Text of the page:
Thursday, December 24, 2015

And on earth peace, good will toward men . . . hmmm

It’s late on December 24th and Christmas Eve 2015 is quickly drawing to a close. Carols have filled my house for the last couple of weeks, not the Rudolf, Santa Baby, and jolly old Saint Nick kind, but the ones that tell of the truer, deeper meaning of the holiday – Silent Night, Hark the Herald Angels Sing, Little Drummer Boy.

The music whispers peace and joy in the background, but my mind is focused in a far different direction.
O holy night the stars are brightly shining
It is the night of our dear Savior's birth
I’m focused on frustrating circumstances that have plagued my life over the last several months. I’m not talking ISIS or the Middle East or Terrorists. I’m talking about home, my backyard. I’m talking family. I’m talking friends.
Said the night wind to the little lamb,
do you see what I see
Way up in the sky, little lamb
The music whispers to me, but my heart feels frustration and discouragement and, yes, more than just a touch of anger. It churns in my gut. It’s a bitter taste.
Angels we have heard on high
Sweetly singing o'er the plains,
And the mountains in reply
Echoing their joyous strains.
My music and calendar tell me it’s Christmastime. They speak to me of a holy time, a joyous time, and I suddenly feel my hypocrisy. Christmas calls to me to refocus my heart. It wants my heart. God wants my heart. My friends deserve my heart.
Little baby
Pa rum pum pum pum
I am a poor boy too
Pa rum pum pum pum
I have no gift to bring
Pa rum pum pum pum
That's fit to give our king

And I’m left with nothing more than this timeless simple message . . .

Merry and blessed Christmas to one and all. --Mark

Thursday, December 3, 2015

The Red Wedding -- Stark Imagery

Recently I plopped myself on the sofa and indulged in some Game of Thrones binge watching. (For me, “binge” consists of watching two consecutive episodes before getting too antsy.)  LONG before HBO adapted George R. R. Martin’s A Song of Ice and Fire series for TV, I’ve been a HUGE fan since reading book 1: A Game of Thrones back in 2001.

As I watched, I started thinking about the infamous Red Wedding. (A Storm of Swords / HBO series: S3E9) and the impact the scene had on readers and viewers alike. If you’ve lived under a rock for the last few years and haven’t read or watched the series, STOP NOW if you don’t want spoilers!

Monday, November 16, 2015

Overcome with Good

Do not be overcome by evil, but overcome evil with good. 

Hate what is evil; cling to what is good. Be devoted to one another in brotherly love. 
(Romans 12) 

Friday, November 6, 2015

When the well runs dry

When the well runs dry . . .
Cliché? You bet. It’s also been a long time since I’ve blogged. I've broken the number one cardinal rule of the entire blogosphere. Maybe, just maybe, the cliché has some bearing on the prolonged silence.

I’m sitting at the computer now, though, staring at the monitor and struggling to somehow frame this blog while my mind wanders ethereal paths. A handmade wooden desk clock, an old, sentimental gift from my then twelve year-old son, says 10:30 p.m.. I’ve put in a long day, starting at 5:30 this morning. The house is dark except for the light above me, silent except for softly clicking keys. In a tad more than 6 hours my alarm will blare that annoying perky tune. I should be in bed with my sleeping wife, but here I am staring at the computer, trying to frame a mess of jumbled thoughts, always stressing about the novel I haven’t touched in months. How does it come to this?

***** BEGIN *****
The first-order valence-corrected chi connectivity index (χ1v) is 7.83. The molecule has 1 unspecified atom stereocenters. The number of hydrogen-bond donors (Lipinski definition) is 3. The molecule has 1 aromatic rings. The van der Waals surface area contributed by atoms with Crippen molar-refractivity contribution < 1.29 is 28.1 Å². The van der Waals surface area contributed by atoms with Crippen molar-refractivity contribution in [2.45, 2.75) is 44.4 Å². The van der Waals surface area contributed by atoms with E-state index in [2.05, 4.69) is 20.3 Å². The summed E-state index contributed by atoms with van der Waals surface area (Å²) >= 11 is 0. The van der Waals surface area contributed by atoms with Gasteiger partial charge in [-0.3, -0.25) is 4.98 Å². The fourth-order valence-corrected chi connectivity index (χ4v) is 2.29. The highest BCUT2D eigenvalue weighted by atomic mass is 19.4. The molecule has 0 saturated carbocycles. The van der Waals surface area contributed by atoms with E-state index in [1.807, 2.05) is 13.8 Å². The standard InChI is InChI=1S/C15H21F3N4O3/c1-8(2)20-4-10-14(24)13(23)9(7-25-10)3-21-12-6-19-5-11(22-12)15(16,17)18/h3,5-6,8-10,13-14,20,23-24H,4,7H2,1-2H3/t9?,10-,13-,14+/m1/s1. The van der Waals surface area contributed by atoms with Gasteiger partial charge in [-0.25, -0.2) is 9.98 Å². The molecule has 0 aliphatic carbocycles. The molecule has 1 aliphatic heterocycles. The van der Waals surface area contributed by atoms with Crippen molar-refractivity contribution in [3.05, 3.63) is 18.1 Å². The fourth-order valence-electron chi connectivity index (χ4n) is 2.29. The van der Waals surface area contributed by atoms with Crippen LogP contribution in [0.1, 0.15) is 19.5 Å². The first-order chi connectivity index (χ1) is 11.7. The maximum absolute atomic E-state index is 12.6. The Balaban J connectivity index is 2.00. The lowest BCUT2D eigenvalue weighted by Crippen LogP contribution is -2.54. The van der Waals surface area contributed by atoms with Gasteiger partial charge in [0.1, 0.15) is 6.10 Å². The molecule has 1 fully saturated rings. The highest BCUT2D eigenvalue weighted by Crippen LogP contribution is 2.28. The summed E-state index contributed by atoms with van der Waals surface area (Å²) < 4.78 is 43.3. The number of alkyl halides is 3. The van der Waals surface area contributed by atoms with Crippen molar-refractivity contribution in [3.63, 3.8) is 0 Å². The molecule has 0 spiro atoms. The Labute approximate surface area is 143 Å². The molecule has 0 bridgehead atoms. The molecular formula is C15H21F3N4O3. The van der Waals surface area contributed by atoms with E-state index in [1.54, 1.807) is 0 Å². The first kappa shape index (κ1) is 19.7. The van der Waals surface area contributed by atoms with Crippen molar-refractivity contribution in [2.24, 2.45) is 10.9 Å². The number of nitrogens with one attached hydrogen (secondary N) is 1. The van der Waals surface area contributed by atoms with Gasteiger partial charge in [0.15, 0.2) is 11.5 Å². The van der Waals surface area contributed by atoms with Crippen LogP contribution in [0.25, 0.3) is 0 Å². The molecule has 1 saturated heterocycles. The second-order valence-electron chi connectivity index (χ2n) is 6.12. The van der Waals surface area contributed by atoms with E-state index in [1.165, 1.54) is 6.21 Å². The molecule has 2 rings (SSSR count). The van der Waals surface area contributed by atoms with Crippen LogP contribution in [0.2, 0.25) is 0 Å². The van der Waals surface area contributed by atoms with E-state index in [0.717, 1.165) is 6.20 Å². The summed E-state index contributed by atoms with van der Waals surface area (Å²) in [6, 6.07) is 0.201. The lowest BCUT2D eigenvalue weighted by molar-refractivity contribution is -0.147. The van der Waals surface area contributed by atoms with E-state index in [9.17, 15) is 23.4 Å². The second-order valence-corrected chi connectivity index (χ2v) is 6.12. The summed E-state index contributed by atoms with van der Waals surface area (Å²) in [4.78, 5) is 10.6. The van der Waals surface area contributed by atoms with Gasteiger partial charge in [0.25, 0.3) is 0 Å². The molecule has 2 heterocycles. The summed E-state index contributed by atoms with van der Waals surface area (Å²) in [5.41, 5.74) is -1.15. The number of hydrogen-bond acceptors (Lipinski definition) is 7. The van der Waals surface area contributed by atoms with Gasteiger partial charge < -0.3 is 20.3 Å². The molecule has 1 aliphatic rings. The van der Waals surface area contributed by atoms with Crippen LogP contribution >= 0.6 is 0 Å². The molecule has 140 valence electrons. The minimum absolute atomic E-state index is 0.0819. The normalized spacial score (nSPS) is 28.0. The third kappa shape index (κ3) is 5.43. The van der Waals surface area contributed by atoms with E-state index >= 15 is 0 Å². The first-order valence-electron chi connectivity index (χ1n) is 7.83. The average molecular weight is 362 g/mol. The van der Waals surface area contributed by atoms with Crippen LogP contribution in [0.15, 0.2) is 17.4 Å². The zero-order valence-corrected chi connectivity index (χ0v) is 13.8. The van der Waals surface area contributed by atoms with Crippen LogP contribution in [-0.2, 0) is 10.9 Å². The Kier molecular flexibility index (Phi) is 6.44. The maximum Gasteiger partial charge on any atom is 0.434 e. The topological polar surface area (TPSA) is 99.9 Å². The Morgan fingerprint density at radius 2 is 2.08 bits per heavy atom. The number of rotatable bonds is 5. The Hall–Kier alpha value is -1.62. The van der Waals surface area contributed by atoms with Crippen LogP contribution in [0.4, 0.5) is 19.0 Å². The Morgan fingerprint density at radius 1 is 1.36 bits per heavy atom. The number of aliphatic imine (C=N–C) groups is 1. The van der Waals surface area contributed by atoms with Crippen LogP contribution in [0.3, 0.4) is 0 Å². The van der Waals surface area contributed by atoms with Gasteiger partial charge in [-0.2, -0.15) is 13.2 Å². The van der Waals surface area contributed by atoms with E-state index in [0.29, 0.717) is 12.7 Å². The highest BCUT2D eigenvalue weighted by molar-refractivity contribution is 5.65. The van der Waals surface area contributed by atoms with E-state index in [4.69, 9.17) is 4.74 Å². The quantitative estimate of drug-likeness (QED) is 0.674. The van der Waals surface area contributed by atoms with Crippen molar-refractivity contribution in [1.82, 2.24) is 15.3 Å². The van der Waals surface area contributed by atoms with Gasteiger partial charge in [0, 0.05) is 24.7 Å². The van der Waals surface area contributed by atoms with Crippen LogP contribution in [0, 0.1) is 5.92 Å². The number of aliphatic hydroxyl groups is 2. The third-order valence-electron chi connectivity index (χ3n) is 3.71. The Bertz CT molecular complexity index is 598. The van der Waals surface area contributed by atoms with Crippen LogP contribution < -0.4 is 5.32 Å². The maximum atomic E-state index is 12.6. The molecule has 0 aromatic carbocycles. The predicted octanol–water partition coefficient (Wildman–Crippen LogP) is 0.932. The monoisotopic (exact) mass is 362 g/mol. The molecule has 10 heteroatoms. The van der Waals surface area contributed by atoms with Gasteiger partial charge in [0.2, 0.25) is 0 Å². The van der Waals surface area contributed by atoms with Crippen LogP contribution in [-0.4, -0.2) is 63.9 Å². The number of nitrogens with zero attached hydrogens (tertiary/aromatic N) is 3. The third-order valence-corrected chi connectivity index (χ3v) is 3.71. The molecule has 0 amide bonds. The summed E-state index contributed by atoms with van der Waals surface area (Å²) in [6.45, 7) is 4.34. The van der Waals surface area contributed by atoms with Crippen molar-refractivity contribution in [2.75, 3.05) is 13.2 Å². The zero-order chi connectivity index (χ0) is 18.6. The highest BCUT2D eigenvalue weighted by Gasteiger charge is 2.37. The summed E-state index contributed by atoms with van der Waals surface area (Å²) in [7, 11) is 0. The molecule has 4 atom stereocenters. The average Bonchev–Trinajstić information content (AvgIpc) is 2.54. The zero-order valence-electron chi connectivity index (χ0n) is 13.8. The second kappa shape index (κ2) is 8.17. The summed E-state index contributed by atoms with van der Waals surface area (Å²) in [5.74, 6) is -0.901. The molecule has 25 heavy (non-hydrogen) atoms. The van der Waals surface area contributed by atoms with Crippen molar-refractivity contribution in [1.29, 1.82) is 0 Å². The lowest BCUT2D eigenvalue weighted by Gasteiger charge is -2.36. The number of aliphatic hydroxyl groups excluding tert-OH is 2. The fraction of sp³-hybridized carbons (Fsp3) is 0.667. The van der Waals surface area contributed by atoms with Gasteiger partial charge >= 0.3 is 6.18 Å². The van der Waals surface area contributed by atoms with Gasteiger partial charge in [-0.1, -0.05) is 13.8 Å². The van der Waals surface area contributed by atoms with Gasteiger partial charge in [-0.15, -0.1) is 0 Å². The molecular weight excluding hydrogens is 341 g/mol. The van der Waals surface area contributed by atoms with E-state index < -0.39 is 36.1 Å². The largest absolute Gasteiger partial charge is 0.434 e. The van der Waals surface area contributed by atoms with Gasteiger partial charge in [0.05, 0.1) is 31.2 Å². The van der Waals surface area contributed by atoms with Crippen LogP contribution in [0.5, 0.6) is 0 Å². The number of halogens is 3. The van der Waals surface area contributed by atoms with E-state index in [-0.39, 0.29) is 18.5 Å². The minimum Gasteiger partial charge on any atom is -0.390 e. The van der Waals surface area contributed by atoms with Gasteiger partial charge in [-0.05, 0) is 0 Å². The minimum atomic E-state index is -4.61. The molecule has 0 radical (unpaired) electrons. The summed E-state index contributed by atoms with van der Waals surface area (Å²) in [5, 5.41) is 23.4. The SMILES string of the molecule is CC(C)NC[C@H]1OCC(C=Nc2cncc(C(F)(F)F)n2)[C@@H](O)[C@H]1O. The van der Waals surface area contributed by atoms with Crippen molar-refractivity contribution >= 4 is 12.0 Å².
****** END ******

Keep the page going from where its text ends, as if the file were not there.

I’ll add another cliché here – life happens. Family and friends happen. Work happens. When a load of stuff hits you in the face simultaneously, writing suffers. Or am I just making excuses? 


Maybe the dream has dimmed. No, I know the dream has dimmed. It’s so damn hard to literally pour your heart and soul (another cliché!) into a story that very few will want to read. Forget all the accolades that I receive from fellow authors I know regionally. Why agonize and bleed over every word in a story? As a long-time acquaintance told me once, “I saw your Facebook posts about the release of your novel. I’m not going to buy it.” Gee, thanks for your support!

I guess that’s why I’ve stared at the same paragraph in my current writing project for more than two months, reluctant or maybe too fearful to dive back in.

You know something, though. I’m a stubborn Italian and a small ember still burns in my gut. The dream isn’t dead. Maybe it’s just covered with a blanket at the moment. A still, small voice deep inside encourages me even as I wrestle with it. I can tell you this. I’m taking part in a project for 2016 that I’m pretty excited about. More information is coming within the next few weeks. The dream will always burn inside. I'll continue to follow it through the peaks and valleys, wherever it leads.

I’m going to bed now. I have to get up for work in less than 5 hours . . .     

Tuesday, August 25, 2015

Sweet and Endearing Grace

Grace Yee is a young lady from my Pittsburgh East Scribes critique group. Just a couple of years out of high school, Grace's writing is mature far beyond her age. There is something so sweet and endearing in her prose. Chapter One of her story, The Lewis and Tolkien Library, is one that you experience with your heart as much as read with your eyes. Read Grace's chapter and you'll see what I mean . . .

Feel free to look over our author's sample gallery of published works on the Pittsburgh East Scribes web page.

Wednesday, August 19, 2015

MIA: My Brain

After racking my brain for days trying to find something (ANYTHING!!!) to blog about, a cruel realization sets in . . . 
My brain:                        The rest of my body:
Me, at this very moment:
 Man, do I need a vacation!

Thursday, August 6, 2015

Aug. 6, 8:15 a.m. Could it Happen Again?

Aug. 6, 8:15 a.m. Seventy years ago, Hiroshima turned into hell on earth by a new and terrifying American weapon nicknamed Little Boy. The bomb dropped on Hiroshima, together with another that hit Nagasaki three days later, killed more than 200,000 people, most of them civilians. Today Hiroshima marked the anniversary with a solemn ceremony attended by thousands at the Children's Peace Monument.